By Julie McCay Turner
The announcement in the Recreation Department’s Spring/Summer brochure held promise of a real exploration, “Have you ever wondered what mysteries lie in the ground beneath us?” Six Bedford youngsters signed up for the challenge and last week they created an archaeological dig at the Job Lane House on North Road.
As part of its 300th anniversary celebration, the Job Lane House held the archeological dig on the farm last week. Participants and leaders created several measured grids where they then dug, sorted, labeled and classified their finds.
The program was led by volunteers from the Job Lane House board and Bedford Rotary: Patricia Pellegrini, the coordinator of the Friends of Job Lane’s 300th anniversary activities; Sharon Lawrence McDonald, board chair; board member Donald Corey; along with Rotary Club volunteers Ralph Hammond and Jennifer Zhang. Kathrine, Vincent, Paris, Kyla, TJ and Justin were enthusiastic program participants.
Hammond’s enthusiasm “just makes” the experience according to McDonald. “All right! This is really BIG!” is Hammond’s cry when an exceptional find is made, she continued. Hammond was heard to say to the assembled research crew “You guys are teaching us so much! Ms. Pellegrini and I were both teachers and we’re learning from you!”
Participants said that the dig was hard work but a lot of fun. “Just think, somebody way back when actually had a piece of pottery and dropped it and now we are finding it,” said Vincent. Kayla was impressed that, “Usually this [kind of activity] is reserved for adults, so now we get to see what it’s like to grow up if we might want to do this.”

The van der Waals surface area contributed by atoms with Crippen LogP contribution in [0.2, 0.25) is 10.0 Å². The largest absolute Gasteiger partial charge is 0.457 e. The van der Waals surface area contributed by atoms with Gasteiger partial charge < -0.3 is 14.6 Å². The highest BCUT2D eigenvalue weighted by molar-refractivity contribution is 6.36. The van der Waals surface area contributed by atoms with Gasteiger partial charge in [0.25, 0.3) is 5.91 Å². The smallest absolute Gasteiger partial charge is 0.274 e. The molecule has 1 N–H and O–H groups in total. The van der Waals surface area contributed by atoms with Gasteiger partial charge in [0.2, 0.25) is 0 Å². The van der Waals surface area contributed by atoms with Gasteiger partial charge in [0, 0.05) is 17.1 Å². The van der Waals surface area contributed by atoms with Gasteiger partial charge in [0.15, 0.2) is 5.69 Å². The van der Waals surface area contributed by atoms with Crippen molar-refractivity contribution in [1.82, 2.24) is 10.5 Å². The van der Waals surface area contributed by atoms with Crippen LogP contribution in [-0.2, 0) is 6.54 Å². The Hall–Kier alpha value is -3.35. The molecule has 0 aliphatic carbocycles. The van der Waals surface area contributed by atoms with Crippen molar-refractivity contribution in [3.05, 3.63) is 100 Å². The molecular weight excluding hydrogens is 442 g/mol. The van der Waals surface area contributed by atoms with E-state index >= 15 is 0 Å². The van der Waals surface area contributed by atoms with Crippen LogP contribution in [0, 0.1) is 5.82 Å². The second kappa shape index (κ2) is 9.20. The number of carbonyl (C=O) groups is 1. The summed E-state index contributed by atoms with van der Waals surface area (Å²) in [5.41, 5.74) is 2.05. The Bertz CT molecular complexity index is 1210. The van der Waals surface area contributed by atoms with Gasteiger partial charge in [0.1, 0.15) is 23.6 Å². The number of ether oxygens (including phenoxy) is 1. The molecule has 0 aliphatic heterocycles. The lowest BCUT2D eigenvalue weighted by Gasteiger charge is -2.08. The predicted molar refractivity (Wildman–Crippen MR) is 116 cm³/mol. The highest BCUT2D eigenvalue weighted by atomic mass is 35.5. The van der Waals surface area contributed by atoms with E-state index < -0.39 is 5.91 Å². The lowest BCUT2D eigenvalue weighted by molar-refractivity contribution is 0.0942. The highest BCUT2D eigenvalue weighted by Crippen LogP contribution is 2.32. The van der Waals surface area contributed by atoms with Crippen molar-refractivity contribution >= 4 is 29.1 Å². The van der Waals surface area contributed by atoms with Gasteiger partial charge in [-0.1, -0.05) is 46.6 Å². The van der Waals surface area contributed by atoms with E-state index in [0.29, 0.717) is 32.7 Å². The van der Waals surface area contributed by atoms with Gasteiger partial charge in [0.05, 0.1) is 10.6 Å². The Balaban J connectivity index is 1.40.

Everyone who participated in the dig will be named in the report that will be will be stored in the Job Lane archives, and the youth plan to leave time capsules in the area of the dig when they fill it back up. Paris said hers says, “If you find this, give it to a friend!” Click here for Patricia Pellegrini’ daily dig log.
Among the dozens of artifacts unearthed was a pipe stem from about 1730, an apparently unused nail from about 1830, many pottery and brick shards and animal bones.
Bob Bass, The Citizen’s volunteer photographer visited the dig on Thursday to capture the images that accompany this story. “This is a terrific project,” said Bass, “The adults are doing a fantastic job working with these wonderful kids who couldn’t be more thrilled about this experience. Thanks for inviting me to do the shoot.”
Additional images from the dig, submitted by Bob Bass